What You Need to Know About Building a Website

The more involved you are with your marketing the better. I believe in outsourcing, what I don't believe in is turning everything over and having blind faith that the job will get done... at all or correctly.

I decided to write this article to help people that decide to outsource and have someone develop their website. If you decide to DIY your website, you may find this article helpful.

The first step is to research.

Research your industry, see what your competition is up to and start making a list of what you like and don't like. Then, look at websites outside your industry that appeal to you.

Put your site to work

A website does not have to be a pretty online billboard. A website should be a part of your workflow processes. If you are starting an online store, finding a platform that helps track inventory and automated emails thanking and following up with customers is something you would want to consider.

If you are a service provider you can add an appointment scheduler to make it easy for people to book services with you.

There are tons of options through Wix in regards to turning your website into an employee:

  1. Add a Live Chat box to chat with people while they are on your site

  2. Create a forum

  3. Events calendar and events management

  4. Create video channels, sell and rent videos

  5. Create paid and free memberships

  6. Translate your site into multiple languages

Putting your site to work helps you determine the ROI on your investment. When you are researching look at how well others are putting their website to work and research your options.

Choosing a platform to build on

It is important that you choose the platform and understand how your website will be built. Here are a few options that may sound familiar:






I have had experiences with all of these platforms and can provide a good pro and con list for all of them:

WordPress: It's too big and the applications are a free for all. WordPress started off as a wonderful platform for websites. With a few YouTube lessons it was possible to understand how to build a website. However, between hosting accounts (GoDaddy), WordPress Themes, Plug-in's, and applications a WordPress site can turn into a nightmare. All of these components have to update together and can sometimes start to work against each other and crash your website. Developers often like to choose WordPress because they know they will get a nice pay day every 3 to 5 years when your websites needs to be rebuilt.

Weebly: Weebly is good if you want to do a website yourself and only need a basic one page site. I found Weebly to be a bit wonky and cumbersome to create in. I personally like to have more control over what I'm doing in regards to placement, color, and styling.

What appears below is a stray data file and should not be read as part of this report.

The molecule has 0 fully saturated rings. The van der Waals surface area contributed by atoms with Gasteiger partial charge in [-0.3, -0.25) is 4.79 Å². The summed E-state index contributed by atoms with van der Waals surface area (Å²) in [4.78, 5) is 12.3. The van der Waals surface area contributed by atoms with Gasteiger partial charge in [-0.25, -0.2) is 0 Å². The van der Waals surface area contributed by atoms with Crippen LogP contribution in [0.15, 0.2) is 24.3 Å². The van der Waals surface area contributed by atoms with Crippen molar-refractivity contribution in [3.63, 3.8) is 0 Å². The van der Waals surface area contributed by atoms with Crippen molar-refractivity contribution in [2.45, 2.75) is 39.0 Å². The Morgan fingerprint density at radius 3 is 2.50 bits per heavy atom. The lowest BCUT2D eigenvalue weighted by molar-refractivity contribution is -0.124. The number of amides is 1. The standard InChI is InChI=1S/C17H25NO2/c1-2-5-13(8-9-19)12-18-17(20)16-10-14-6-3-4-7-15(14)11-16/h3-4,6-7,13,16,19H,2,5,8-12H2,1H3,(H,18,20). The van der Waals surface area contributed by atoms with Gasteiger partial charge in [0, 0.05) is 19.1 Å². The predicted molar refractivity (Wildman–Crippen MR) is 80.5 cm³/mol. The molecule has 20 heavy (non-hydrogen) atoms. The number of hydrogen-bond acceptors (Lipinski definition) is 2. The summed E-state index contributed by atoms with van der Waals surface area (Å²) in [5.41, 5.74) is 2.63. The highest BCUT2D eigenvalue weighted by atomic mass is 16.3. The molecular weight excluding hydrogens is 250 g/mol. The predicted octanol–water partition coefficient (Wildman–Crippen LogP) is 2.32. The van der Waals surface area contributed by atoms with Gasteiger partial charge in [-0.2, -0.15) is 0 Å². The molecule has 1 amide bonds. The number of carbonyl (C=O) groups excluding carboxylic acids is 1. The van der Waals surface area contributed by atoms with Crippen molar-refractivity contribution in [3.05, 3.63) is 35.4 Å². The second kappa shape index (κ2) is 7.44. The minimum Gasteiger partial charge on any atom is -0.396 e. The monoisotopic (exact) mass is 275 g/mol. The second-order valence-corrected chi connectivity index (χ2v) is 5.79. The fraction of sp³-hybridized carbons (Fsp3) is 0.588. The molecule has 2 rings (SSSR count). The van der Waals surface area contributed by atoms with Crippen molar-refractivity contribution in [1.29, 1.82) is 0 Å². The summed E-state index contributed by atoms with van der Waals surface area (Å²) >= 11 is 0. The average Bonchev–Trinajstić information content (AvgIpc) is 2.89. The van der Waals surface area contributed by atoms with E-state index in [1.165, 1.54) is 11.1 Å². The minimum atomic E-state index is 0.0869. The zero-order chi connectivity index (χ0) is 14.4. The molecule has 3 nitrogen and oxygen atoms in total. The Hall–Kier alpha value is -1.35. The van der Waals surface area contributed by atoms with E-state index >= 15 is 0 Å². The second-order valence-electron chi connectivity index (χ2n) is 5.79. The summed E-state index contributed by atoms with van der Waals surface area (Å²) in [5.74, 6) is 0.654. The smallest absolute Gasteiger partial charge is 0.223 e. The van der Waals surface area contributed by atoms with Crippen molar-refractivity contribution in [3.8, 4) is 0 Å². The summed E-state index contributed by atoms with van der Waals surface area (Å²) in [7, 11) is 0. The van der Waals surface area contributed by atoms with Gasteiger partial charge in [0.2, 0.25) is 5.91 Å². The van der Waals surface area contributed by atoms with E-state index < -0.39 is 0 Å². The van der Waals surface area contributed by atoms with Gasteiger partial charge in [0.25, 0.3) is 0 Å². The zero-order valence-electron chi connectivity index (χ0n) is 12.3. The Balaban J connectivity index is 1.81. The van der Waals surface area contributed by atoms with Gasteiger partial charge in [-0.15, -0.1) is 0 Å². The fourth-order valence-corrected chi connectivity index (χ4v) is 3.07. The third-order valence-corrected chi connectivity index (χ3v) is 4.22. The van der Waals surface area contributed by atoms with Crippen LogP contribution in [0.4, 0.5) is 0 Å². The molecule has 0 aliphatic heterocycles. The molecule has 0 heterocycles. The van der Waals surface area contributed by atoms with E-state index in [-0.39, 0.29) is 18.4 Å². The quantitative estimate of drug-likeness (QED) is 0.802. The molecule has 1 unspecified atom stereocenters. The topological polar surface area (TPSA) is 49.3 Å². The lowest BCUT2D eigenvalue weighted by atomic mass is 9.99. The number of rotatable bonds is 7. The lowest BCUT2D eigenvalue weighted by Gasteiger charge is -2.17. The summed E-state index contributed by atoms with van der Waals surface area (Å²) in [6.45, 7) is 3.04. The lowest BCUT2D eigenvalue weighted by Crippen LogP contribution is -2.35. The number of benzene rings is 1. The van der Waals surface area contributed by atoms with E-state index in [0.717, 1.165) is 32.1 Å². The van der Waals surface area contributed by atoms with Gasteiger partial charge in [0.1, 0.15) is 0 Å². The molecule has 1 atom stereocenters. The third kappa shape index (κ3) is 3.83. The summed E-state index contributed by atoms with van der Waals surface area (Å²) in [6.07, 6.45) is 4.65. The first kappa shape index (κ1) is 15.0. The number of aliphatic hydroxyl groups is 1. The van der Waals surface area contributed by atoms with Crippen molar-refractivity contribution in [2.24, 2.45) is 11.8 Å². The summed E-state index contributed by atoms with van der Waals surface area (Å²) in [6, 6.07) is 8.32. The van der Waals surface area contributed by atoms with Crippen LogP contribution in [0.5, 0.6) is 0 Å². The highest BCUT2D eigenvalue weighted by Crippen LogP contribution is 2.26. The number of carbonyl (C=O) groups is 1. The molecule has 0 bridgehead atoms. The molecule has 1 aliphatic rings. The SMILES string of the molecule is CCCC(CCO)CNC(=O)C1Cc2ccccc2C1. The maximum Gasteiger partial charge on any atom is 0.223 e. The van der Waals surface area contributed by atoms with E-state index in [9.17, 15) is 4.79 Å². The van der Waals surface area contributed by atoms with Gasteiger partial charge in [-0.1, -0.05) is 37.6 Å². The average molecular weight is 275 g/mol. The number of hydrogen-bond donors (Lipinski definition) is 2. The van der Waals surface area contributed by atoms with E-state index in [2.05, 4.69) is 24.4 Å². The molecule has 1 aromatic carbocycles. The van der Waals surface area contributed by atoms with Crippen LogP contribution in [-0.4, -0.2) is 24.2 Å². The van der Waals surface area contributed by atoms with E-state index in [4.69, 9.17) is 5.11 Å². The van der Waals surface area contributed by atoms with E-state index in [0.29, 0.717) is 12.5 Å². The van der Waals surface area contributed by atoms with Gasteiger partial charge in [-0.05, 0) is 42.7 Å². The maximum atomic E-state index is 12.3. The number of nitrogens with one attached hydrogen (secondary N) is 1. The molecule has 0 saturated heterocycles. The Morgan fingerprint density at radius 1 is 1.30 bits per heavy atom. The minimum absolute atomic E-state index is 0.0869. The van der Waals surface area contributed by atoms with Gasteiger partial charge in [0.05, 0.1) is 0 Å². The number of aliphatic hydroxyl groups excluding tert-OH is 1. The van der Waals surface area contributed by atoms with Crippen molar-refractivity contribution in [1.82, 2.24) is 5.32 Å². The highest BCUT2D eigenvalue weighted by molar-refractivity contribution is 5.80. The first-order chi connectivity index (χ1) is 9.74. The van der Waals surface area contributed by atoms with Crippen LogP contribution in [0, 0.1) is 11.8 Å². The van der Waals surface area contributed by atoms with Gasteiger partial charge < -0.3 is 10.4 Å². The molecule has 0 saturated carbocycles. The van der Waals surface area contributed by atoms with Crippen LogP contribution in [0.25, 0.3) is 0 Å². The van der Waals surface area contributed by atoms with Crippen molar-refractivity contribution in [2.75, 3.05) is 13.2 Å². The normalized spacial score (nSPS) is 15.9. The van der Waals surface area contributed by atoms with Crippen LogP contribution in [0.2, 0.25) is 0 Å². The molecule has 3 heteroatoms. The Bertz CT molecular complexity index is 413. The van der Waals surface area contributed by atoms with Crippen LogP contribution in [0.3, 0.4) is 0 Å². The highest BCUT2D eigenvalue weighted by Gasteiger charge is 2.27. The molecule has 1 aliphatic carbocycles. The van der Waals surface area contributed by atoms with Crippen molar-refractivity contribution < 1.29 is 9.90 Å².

Wix: Wix had a rough start in the website design industry. For a while they had issues with Google indexing their websites. Their templates were terrible. During the past 3 years, they have made some amazing strides in applications and designs that are offered. They offer an all in one digital marketing experience that includes website, email, email automations, and SEO. They have a partnership with Google so your sites are indexed relatively quickly. Wix is my preferred go to platform for developing websites. Here is a list of Wix integrations. Look and see what you can find any fits for your business.

SquareSpace I also like developing in SquareSpace. Some the functionality when developing a site can be a little cumbersome but once you get into the groove, a site can be developed relatively quickly. SquareSpace supports official integrations, be careful when downloading one that is not supported. They have a list of supported integrations. Look at this list and see what can work for your business.

Shopify I LOVE Shopify for online retail. The learning curve can be big but it is worth it to dive in. Shopify has some wonderful integrations to help you grow your business. You can sell on eBay and Amazon. Track abandoned carts, get reviews, and create automated emails for just about any scenario you can think of. Shopify can be a bit more expensive but worth the investment.

I think that is enough for one article. Next time I will talk to you about mapping out the flow and layout of your site.

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